There’s no question that online patient reviews are growing more important to healthcare organizations and their providers. Why? Because of the new digitally-empowered healthcare consumer rules: 95% of patients today say physician reviews online are reliable and over 70% say reviews have influenced their choice of physician.
The sheer number of online comments and reviews on sites like Facebook and Google plus healthcare-specific sites like Healthgrades and RateMDs make it much more likely that protected health information (PHI) will show up online.
It is vital that a healthcare organization establish a process for handling situations where a patient posts an online review or comment related to their physicians or facility – and reveals their PHI. Though it is not illegal for patient to disclose their own PHI, physicians and practices have to be careful.
The Health Insurance Portability and Accountability Act (HIPAA) imposes stiff financial penalties for privacy breaches and exposures of PHI. The legal tangle that can result is reason enough to be proactive on privacy.
What is Protected Health Information?
Protected health information, or PHI, generally refers to a variety of patient information including medical history, laboratory results, diagnoses and treatments, insurance information and other data needed to identify an individual and provide care.
How is PHI Used?
Protected health information helps medical facilities acquire a patient’s medical history in providing care and treatment decisions. But how to communicate this information is what HIPAA is all about. Generally, it requires healthcare professionals to use care in using, storing or disclosing information the patient does not want to be disclosed. If there is no healthcare need for someone to have that patient information, it must be protected!
Rules and Regulations of Protected Health Information
The Health Insurance Portability and Accountability Act of 1996, or HIPAA, is the primary law that governs the regulations around PHI. The HITECH (Health Information Technology Act for Economic and Clinical Health) act in 2009 also limited the types of PHI medical facilities can collect from patients and sets boundaries on how that information can be used.
For example, organizations cannot sell PHI unless it is for public health activities, research, treatment, services rendered, or the merger or acquisition of a HIPAA-covered entity.
Some things covered in HIPPA:
- Gives patients the right to examine and obtain a copy of their own health records.
- Sets boundaries on the use and release of medical records.
- Creates appropriate safeguards to protect the privacy of health information.
- Allows patients to know how their information is being used and distributed.
- Establishes civil and criminal penalties for healthcare providers who violate patient privacy rights.
Online Reviews and PHI
Now that you know about PHI, you can see why it’s so important to protect patient information. Unfortunately, that has become harder with the prevalence of online reviews of medical facilities and the need for transparency with patient experience surveys.
Establishing Procedures for Monitoring Reviews with PHI?
The ‘early warning system’ for dealing with PHI is your reputation management policy and the tools you use to maintain it. Make sure you are monitoring online mentions of your facilities and providers for potential trouble: watch for addresses, names, procedures, and other signs of exposed PHI.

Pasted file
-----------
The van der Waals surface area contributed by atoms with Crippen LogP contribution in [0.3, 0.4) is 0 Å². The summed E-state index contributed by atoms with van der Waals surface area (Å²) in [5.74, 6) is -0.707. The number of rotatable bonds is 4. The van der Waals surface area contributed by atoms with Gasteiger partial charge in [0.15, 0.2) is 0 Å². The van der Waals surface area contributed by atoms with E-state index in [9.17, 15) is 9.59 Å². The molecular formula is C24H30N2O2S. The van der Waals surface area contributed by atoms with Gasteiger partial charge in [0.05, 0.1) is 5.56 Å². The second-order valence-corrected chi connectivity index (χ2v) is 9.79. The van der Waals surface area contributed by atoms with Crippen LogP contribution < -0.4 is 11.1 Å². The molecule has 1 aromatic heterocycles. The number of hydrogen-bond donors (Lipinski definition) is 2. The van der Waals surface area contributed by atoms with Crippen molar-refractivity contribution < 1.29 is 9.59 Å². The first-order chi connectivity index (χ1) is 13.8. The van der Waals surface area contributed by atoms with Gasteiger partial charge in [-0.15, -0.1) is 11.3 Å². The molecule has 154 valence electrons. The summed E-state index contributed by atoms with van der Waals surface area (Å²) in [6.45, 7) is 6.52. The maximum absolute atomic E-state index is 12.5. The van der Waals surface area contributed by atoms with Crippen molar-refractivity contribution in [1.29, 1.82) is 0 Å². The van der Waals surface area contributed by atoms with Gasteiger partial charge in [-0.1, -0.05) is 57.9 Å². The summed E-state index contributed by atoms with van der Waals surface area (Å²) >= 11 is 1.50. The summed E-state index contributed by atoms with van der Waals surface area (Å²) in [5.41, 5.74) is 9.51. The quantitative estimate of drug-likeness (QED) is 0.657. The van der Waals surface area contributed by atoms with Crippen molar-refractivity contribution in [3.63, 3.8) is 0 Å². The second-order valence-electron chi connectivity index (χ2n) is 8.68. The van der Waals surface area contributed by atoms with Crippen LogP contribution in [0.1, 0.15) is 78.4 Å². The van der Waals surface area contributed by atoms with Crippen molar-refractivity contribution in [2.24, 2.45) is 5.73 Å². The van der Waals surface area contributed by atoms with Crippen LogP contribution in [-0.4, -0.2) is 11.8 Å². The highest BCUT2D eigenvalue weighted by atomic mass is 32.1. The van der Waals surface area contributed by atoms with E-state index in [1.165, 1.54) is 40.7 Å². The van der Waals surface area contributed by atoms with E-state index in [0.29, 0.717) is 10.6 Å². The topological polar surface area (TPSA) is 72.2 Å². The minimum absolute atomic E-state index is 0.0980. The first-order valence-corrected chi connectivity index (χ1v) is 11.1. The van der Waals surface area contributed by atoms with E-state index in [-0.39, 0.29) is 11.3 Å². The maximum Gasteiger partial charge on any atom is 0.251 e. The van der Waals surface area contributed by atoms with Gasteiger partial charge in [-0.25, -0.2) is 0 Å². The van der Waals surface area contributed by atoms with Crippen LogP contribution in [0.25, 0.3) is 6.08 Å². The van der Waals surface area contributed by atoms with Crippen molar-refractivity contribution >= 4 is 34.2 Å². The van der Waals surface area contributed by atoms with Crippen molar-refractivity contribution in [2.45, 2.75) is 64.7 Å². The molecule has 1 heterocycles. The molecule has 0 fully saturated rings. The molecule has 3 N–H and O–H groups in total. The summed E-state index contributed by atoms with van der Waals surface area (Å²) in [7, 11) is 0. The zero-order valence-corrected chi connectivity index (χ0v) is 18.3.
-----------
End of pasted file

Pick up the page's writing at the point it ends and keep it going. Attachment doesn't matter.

When it comes to managing reviews on your facility’s provider pages, Binary Fountain recommends publishing all comments from patient experience surveys, whatever the sentiment. After all, they are already published on the internet if it is on a rating site. This transparency can give patients confidence in the healthcare provider.
Comments should be monitored for PHI (along with profanity and libelous comments), with the identifying content being removed before it’s published, in accordance with the HIPAA privacy rule. This is a best-practice approach that reflects industry standards.
When monitoring third-party online rating and review sites, your editing tools should include templates that help ensure consistency of response, so that the reply is appreciated as genuine, rather than canned or robot-like. You should analyze patient feedback from a multitude of online sources to ensure maximum coverage: social media, review sites, advocacy forums, blogs and others.
Responding to PHI Leaks
In situations where there is potential PHI exposure, it’s essential to adopt and follow a written response procedure that immediately directs Legal, Patient Advocacy and Customer Care staff as appropriate to the individual case.
In coordination with them, your response should come within a couple days – hours, if possible. The longer PHI sits exposed to public view, the more troublesome it is.
Often, a patient may disclose some information and include a complaint about the physician. The physician’s immediate response is to defend themselves online. However, this is almost never the correct course of action.
Instead, apologize that the patient is unhappy and take the conversation offline rather than risking an online back-and-forth that could worsen the situation. Remind the patient that removing PHI is in their best interest – not just yours.
Also, if the PHI is disclosed in a complaint or negative review, the provider appears to the public as neglectful and uncaring. In this case continue to take the conversation offline and help them contact a patient relations staffer.
About the Author
Content Marketing Specialist